I didn’t see Phil today, and he was asleep yesterday, his breath shallow and five times the speed of my own. His coming death is unexpectedly hard for me. As I saw it, he and I were supposed to be among the few who would carry on the lodge when the older members died out.
I am so depressed over his imminent loss that I am having trouble coping. I am in my third day of failed attempts at a carpentry project that should have taken but a few hours. As for my studies in natural history, I can scarcely see the point. I reflected tonight that if all the seconds of all the lives of every human who ever lived were added together, the number would compare unfavorably to one raindrop against the totality of all raindrops. Where is comfort to be found in our brief temporality?
This is hardly the first time that I have experienced depression, and I worry that such intermittent moroseness will undermine my health. I can well imagine Virginia Woolf walking into the surf, or Ernest Hemingway blowing his head off after a failed attempt to throw himself into an airplane propeller. The desire for death becomes almost too great to be denied by the earliest and most certain method available, no matter how grotesquely unthinkable it would appear in ordinary moments. I do not know how to survive such times other than to wait them out, my marriage negating any genuine threat of suicide.
I sometimes think that I should at least get drunk in order to buy a brief respite, but I am blessed in that I have no great appetite for alcohol, and actually tend to drink more when I feel good than when I feel bad. Thus deprived of all obtainable comforts, I carry on as normally as I can, confident in my belief that the darker the night, the brighter will be the coming day—or so it has been in the past. But always, I know that there will come another night, and that I can no more resist it than I can resist the revolution of the planets.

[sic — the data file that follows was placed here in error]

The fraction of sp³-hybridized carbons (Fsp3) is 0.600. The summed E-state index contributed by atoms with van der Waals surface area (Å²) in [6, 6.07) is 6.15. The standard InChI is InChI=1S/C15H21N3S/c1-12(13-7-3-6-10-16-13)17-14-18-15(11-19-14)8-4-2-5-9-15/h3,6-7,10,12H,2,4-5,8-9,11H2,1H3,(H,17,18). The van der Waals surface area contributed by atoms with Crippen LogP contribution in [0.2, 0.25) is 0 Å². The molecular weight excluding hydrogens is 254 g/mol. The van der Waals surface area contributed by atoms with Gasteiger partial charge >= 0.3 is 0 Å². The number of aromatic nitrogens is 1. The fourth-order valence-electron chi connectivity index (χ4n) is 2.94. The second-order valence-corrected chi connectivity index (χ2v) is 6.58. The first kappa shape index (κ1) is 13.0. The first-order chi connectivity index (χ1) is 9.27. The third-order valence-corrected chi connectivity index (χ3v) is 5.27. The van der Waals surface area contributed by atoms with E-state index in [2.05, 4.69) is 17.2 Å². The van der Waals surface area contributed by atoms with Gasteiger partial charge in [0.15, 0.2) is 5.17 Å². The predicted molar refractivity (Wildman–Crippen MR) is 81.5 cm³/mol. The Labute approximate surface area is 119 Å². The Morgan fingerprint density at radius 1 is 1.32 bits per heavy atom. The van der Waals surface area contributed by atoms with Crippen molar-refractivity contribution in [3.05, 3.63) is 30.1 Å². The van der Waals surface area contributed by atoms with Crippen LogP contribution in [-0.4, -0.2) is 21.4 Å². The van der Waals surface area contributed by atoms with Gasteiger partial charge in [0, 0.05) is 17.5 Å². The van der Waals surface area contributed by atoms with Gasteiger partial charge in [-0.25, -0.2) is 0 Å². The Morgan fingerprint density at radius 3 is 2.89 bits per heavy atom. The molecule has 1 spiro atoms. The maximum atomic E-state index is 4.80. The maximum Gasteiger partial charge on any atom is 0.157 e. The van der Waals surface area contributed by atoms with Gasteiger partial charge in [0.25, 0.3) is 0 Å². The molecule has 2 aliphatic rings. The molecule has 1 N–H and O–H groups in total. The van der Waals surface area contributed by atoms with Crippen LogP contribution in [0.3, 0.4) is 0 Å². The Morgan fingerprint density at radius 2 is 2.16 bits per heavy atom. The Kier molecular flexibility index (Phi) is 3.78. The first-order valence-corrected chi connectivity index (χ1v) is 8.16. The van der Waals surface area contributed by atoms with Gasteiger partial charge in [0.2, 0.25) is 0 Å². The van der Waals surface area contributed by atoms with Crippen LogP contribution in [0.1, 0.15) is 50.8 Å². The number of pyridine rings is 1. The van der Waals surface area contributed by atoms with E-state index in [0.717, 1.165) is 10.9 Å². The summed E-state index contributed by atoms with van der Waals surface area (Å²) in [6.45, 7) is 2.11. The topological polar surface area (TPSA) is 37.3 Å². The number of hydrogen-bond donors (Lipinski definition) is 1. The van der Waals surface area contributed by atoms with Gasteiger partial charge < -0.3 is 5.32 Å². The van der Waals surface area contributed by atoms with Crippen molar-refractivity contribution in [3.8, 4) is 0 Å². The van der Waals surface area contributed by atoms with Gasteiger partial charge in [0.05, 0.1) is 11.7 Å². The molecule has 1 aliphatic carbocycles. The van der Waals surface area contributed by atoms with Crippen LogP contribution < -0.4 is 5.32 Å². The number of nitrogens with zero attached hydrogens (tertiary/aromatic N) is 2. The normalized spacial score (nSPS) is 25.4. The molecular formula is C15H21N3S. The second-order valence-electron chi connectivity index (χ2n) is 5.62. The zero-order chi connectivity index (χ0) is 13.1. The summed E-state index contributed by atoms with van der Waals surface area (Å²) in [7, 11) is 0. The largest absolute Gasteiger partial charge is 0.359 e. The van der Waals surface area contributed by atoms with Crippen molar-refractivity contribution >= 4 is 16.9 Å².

And so I thrash about for any ready diversion. Last night, I read about the Confederate general, John Bell Hood. He lost an arm in one battle, a leg in another, and finally succumbed to yellow fever at age forty-eight. “At least, I have beaten him,” I say to myself, “for I am a full ten years his senior, and my limbs are intact.” It seems a very odd thing to simultaneously wish for dissolution and to rejoice in reading about the people I have outlived. It’s as though some remote part of me is mocking my misery. This part serves to remind me that, even if all the dire things I might say about the state of the universe and my part in it are true, sadness is not a given. While sadness might be a given for some other reason (hormonal, perhaps), it is not a given due to futility, because futility is not reality. Futility is a value judgment that I impose upon reality, and sadness is but the outcome of that value judgment.
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